If you're going to build permanent infrastructure, you have to have access for emergency services. This isn't a pie-in-the-sky ideal, it's the way building codes and civil society work.

I think the parent post is

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I think the parent post is getting at eminent domain issues. If the State owned the land, they can just tell Quincy what they're going to do and be done with it, Quincy being a political subdivision of the State and all. Boston can't OTOH tell another political subdivision what to do.

I'm tired of people saying Quincy doesn't help addicts

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Quincy has Father Bill's and detox centers and treatment centers. It is not deporting its homeless to Boston so it doesn't have to take care of them. Do people think all of the homeless in Quincy are from Quincy or maybe, just maybe, are some of them from Boston and other cities/towns?

Anecdotal source: My brother, who lives in a lovely suburb about a half hour away from Quincy, goes to addiction treatment at a place in Quincy because that's the closest treatment center his doctor recommends.

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Similar anecdote here: My old

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Similar anecdote here: My old boss had a nephew who had to go to rehab, and he actually had to move to Quincy to live in the rehab center. Was originally from a suburb in north of Boston. Not quite sure you can pin the problems on Quincy here.

Hmmmm

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Building that ferry terminal is starting to look better and better....

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This is silly

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Use purpose made ferries. Use air ambulance in medical emergencies.

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So the city is being forced

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So the city is being forced to build a $90M bridge due to concerns over first responders ultimately due to concerns over parasitic private insurance cartels refusing to pay out?

Insurance is regulated by the state. Maybe a new $90M tax on these parasites will cause them to rethink these policies.

$90 Million for one lane each way???!!

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As much as I support the bridge, there has to be a more effective design if the city is going to use almost $100M for a bridge. Plus even more for the facility

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Our tax dollars at work

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Meanwhile back at the two rows of trees they call a multi-million dollar park in Quincy Center, Mayor Koch just asked for $250,000 to fight some future appeal that might happen if someone (I don't know/care who) overturns something-something Quincy said. This is on top of the $150,000 Quincy has already spent on this mishegas.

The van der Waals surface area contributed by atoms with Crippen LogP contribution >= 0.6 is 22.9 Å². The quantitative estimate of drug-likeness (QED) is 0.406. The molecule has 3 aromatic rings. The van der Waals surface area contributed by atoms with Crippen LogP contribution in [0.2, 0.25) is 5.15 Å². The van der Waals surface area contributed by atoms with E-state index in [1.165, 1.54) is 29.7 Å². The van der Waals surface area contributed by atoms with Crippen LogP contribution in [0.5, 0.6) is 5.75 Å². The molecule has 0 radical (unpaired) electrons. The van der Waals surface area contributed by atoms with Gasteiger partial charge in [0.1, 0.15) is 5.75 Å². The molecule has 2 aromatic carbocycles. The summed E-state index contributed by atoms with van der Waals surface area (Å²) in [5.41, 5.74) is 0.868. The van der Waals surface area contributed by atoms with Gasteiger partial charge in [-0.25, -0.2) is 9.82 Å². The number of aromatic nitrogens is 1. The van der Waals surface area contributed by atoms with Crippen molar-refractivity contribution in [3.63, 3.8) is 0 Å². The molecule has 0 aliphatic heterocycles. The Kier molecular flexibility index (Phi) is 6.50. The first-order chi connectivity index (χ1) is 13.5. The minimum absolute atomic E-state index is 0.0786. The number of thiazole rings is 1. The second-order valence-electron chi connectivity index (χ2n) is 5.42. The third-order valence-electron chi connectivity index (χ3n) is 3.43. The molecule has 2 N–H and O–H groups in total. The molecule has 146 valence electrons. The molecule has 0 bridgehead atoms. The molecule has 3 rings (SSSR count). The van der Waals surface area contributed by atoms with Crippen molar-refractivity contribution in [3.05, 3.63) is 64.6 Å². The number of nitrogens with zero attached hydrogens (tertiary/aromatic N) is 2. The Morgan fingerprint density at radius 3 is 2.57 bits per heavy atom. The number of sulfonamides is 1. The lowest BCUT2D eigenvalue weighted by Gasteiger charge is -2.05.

That money could be better spent on oh, I don't know, the traffic problem?

Quincy needs to cut the best deal the can with Boston and get on with it already. Does anyone think that ultimately there will not be a bridge?

Edited to add:

Flaherty said he specifically wants to know how many come from Quincy and more specifically from Squantum and Hough's Neck, the two Quincy neighborhoods through which the road to the old Long Island Bridge goes.

Hummina, hummina, hummina indeed, Councilor Flaherty. Hough's Neck isn't anywhere near the bridge.

The only non-Squantum neighborhood that's near there is Marina Bay and I don't think they care either way.

Distributed Services

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I realize there are already various commercial treatment services in the satellite cities... such as downtown Lynn and Lowell. But maybe the answer is to augment those with more of the same, but state run too. I see a lot of empty lots in Quincy Center. But unfortunately, even spreading them out just makes those various areas appear seedy and make development in the areas difficult. I think the real battle is going to be more long term - stopping the pharmaceutical flow of opiods - and the illegal forms such as heroin and fentanyl. Somehow...

Lowell and Lynn?

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What is the number one thing that keeps recovering addicts/homeless from relapse? A job. Exiling them to Lowell and Lynn makes that very difficult. The jobs are in and around Boston. Build the damn bridge.

Statewide problem

That's why you don't ship people from Boston area to places which already need that treatment capacity.

Absurd suggestion, really. Yes, treatment capacity outside Boston is needed ... but we can't export to those places.